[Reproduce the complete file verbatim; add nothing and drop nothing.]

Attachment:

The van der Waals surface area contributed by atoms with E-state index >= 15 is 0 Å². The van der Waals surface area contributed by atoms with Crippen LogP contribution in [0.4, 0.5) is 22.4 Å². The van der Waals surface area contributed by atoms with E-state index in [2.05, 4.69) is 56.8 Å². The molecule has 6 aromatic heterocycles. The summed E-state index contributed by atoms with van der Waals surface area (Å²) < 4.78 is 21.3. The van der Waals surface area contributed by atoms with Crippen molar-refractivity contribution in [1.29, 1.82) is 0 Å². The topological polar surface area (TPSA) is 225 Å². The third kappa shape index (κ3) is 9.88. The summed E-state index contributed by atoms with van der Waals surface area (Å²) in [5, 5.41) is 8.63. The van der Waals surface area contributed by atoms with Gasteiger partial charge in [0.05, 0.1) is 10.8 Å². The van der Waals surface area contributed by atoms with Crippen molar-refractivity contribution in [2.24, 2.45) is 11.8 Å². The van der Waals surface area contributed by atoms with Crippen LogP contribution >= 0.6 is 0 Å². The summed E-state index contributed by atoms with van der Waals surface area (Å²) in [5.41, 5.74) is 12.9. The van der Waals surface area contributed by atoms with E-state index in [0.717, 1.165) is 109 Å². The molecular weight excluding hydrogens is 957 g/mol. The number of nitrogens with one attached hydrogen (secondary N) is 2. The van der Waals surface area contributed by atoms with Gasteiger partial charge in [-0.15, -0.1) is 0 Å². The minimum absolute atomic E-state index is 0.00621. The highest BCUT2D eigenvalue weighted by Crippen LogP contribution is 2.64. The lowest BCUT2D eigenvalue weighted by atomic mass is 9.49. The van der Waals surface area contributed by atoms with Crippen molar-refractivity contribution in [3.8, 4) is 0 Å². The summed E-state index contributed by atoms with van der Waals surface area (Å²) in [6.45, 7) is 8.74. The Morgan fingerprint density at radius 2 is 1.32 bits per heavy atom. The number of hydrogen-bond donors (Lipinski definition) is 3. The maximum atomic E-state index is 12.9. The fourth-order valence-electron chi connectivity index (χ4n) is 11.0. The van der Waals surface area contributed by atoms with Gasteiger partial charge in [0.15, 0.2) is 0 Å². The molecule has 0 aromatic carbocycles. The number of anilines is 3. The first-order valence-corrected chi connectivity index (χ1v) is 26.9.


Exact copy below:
The van der Waals surface area contributed by atoms with E-state index >= 15 is 0 Å². The van der Waals surface area contributed by atoms with Crippen LogP contribution in [0.4, 0.5) is 22.4 Å². The van der Waals surface area contributed by atoms with E-state index in [2.05, 4.69) is 56.8 Å². The molecule has 6 aromatic heterocycles. The summed E-state index contributed by atoms with van der Waals surface area (Å²) < 4.78 is 21.3. The van der Waals surface area contributed by atoms with Crippen molar-refractivity contribution in [1.29, 1.82) is 0 Å². The topological polar surface area (TPSA) is 225 Å². The third kappa shape index (κ3) is 9.88. The summed E-state index contributed by atoms with van der Waals surface area (Å²) in [5, 5.41) is 8.63. The van der Waals surface area contributed by atoms with Gasteiger partial charge in [0.05, 0.1) is 10.8 Å². The van der Waals surface area contributed by atoms with Crippen molar-refractivity contribution in [2.24, 2.45) is 11.8 Å². The van der Waals surface area contributed by atoms with Crippen LogP contribution >= 0.6 is 0 Å². The summed E-state index contributed by atoms with van der Waals surface area (Å²) in [5.41, 5.74) is 12.9. The van der Waals surface area contributed by atoms with E-state index in [0.717, 1.165) is 109 Å². The molecular weight excluding hydrogens is 957 g/mol. The number of nitrogens with one attached hydrogen (secondary N) is 2. The van der Waals surface area contributed by atoms with Gasteiger partial charge in [-0.15, -0.1) is 0 Å². The minimum absolute atomic E-state index is 0.00621. The highest BCUT2D eigenvalue weighted by Crippen LogP contribution is 2.64. The lowest BCUT2D eigenvalue weighted by atomic mass is 9.49. The van der Waals surface area contributed by atoms with Crippen molar-refractivity contribution in [3.8, 4) is 0 Å². The summed E-state index contributed by atoms with van der Waals surface area (Å²) in [6.45, 7) is 8.74. The Morgan fingerprint density at radius 2 is 1.32 bits per heavy atom. The number of hydrogen-bond donors (Lipinski definition) is 3. The maximum atomic E-state index is 12.9. The fourth-order valence-electron chi connectivity index (χ4n) is 11.0. The van der Waals surface area contributed by atoms with Gasteiger partial charge in [0.15, 0.2) is 0 Å². The molecule has 0 aromatic carbocycles. The number of anilines is 3. The first-order valence-corrected chi connectivity index (χ1v) is 26.9.